Although he didn’t receive a paycheck, Craig Haldane got a big payoff from his first experience with golf course management.
While he was taking college classes in his native South Africa, Haldane needed to find a six-month work placement program to accompany his schooling. Having worked in his youth as a starter and pro shop attendant at nearby Fancourt, Haldane asked the resort’s director of golf, Jeff Clause, whether he could use him.
“He said, ‘I don’t have a place for you in our golf operations, but you can come and work on the golf course with the greenkeepers. And, oh, I can’t pay you anything either.’ That’s where it all started for me,” Haldane says. “I literally fell in love with golf, and the rest, as they say, is history.”
Haldane, a 12-year GCSAA member, has been a major player in history-making Emirates Golf Club in Dubai, United Arab Emirates, where he is director of golf course maintenance. The first all-grass golf course to open in the Middle East, Emirates GC pioneered professional golf in the region. It hosted the first European Tour event held outside mainland Europe in 1989, one year after it opened, and that tradition continues this month as the Omega Dubai Desert Classic comes to town Jan. 25-28. It will mark the 11th professional event that Haldane has prepared for.
Mentored by superintendents such as Greg Leckie at Fancourt, Haldane spent five years in Bahrain, growing in another all-grass course. “The environment we were growing turf in was just so harsh. We needed to have a very good appreciation for the specific management practices required. I guess you could say it was the turning point for me,” says Haldane, who with his wife, Aneisha, has children Zahra and Haydn.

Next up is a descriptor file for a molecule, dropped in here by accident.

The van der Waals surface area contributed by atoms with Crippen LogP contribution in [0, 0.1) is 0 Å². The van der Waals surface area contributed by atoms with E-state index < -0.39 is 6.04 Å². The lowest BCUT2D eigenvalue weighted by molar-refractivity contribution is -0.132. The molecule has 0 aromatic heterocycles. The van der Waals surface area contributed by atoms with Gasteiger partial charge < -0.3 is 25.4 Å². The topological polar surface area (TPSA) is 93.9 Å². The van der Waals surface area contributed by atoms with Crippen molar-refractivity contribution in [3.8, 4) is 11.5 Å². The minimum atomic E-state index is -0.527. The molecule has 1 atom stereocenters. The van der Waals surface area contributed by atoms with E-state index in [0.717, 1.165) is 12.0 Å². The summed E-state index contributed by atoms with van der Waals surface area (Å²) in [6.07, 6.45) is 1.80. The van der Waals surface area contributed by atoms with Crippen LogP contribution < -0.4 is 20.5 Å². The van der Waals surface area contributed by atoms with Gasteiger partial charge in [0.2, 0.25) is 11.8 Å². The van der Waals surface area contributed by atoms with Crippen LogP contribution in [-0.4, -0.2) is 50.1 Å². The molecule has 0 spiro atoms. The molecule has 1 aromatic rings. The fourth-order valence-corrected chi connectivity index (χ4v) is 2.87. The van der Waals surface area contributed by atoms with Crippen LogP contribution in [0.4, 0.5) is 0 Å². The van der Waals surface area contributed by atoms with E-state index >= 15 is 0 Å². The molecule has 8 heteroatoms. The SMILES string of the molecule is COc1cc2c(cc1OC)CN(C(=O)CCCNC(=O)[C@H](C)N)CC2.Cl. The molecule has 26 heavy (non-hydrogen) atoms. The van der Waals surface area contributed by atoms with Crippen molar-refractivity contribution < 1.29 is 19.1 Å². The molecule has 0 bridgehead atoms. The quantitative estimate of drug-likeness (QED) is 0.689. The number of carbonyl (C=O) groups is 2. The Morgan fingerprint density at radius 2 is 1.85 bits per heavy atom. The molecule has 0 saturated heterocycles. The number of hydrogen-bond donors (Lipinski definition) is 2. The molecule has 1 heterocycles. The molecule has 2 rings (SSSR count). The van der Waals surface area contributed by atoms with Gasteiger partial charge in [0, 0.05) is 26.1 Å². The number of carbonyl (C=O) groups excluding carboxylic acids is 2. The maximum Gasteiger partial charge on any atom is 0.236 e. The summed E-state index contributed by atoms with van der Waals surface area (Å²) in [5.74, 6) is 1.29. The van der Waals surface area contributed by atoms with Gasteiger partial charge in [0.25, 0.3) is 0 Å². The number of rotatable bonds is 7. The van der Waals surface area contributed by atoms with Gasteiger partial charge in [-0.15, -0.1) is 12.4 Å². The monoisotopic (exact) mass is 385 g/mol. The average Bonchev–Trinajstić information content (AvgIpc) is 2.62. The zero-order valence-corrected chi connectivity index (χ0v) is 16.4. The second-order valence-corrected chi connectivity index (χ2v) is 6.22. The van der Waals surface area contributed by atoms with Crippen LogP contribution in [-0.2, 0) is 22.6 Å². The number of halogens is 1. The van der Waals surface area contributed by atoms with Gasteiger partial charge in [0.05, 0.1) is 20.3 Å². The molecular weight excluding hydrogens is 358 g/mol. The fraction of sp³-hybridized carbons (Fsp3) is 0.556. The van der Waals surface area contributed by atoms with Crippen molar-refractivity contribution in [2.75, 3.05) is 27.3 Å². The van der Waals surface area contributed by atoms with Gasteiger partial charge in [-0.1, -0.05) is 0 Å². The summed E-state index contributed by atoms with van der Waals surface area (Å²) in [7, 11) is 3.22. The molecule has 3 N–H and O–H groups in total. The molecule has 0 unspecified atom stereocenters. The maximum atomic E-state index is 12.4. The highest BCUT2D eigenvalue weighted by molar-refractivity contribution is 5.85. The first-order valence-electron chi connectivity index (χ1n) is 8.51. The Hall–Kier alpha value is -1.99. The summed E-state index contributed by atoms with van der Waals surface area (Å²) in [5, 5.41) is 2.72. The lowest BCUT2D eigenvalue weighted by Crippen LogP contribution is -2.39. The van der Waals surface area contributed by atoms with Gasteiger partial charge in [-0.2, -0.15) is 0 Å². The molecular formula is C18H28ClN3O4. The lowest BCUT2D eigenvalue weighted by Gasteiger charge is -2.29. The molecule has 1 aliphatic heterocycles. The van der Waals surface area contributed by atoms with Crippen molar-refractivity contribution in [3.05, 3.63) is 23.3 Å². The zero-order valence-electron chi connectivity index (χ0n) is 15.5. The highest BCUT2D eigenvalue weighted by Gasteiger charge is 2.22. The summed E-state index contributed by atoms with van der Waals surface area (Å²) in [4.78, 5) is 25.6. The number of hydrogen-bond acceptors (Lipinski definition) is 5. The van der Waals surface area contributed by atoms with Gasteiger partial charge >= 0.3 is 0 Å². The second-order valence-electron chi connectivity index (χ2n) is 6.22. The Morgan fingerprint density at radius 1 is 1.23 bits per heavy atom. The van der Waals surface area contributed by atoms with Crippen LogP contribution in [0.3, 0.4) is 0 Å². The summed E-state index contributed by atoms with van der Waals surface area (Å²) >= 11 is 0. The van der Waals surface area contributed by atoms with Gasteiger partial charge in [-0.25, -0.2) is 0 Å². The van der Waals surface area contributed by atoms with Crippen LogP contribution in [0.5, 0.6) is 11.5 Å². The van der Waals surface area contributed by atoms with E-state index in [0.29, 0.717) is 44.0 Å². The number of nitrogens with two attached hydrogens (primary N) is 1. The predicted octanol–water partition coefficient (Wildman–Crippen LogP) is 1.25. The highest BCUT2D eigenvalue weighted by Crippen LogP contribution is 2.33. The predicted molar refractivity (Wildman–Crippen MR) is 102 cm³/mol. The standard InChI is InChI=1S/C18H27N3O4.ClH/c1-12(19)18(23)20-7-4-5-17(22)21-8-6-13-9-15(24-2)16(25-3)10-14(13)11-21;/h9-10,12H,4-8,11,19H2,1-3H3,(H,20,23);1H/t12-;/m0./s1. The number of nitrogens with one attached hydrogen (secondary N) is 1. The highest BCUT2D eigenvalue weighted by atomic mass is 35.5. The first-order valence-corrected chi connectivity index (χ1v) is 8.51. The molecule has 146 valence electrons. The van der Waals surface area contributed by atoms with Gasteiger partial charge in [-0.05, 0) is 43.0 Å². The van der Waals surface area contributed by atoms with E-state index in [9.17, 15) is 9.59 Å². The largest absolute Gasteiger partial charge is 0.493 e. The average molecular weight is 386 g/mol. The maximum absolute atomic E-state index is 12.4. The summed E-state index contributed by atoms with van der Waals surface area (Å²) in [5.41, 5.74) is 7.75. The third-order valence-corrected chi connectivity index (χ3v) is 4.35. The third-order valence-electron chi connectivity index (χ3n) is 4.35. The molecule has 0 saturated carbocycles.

A single-handicap golfer years ago (“When the decision to become a greenkeeper was in the cards, I thought my golf could only improve. Boy, was I wrong,” he says), Haldane now has a prime view of the world’s best players. Past champions of this tournament include Seve Ballesteros, Ernie Els, Rory McIlroy and Tiger Woods. They play on bermudagrass, and Haldane uses treated effluent water as he keeps a close eye on soils and leaf tissue. It’s his honor to do it.
“I think having been the first event to be held outside of mainland Europe was what made it what it is today. The fact that this was quite literally an oasis in the middle of the desert made for unbelievable footage that went worldwide and got people talking,” Haldane says.
Howard Richman is GCM’s associate editor.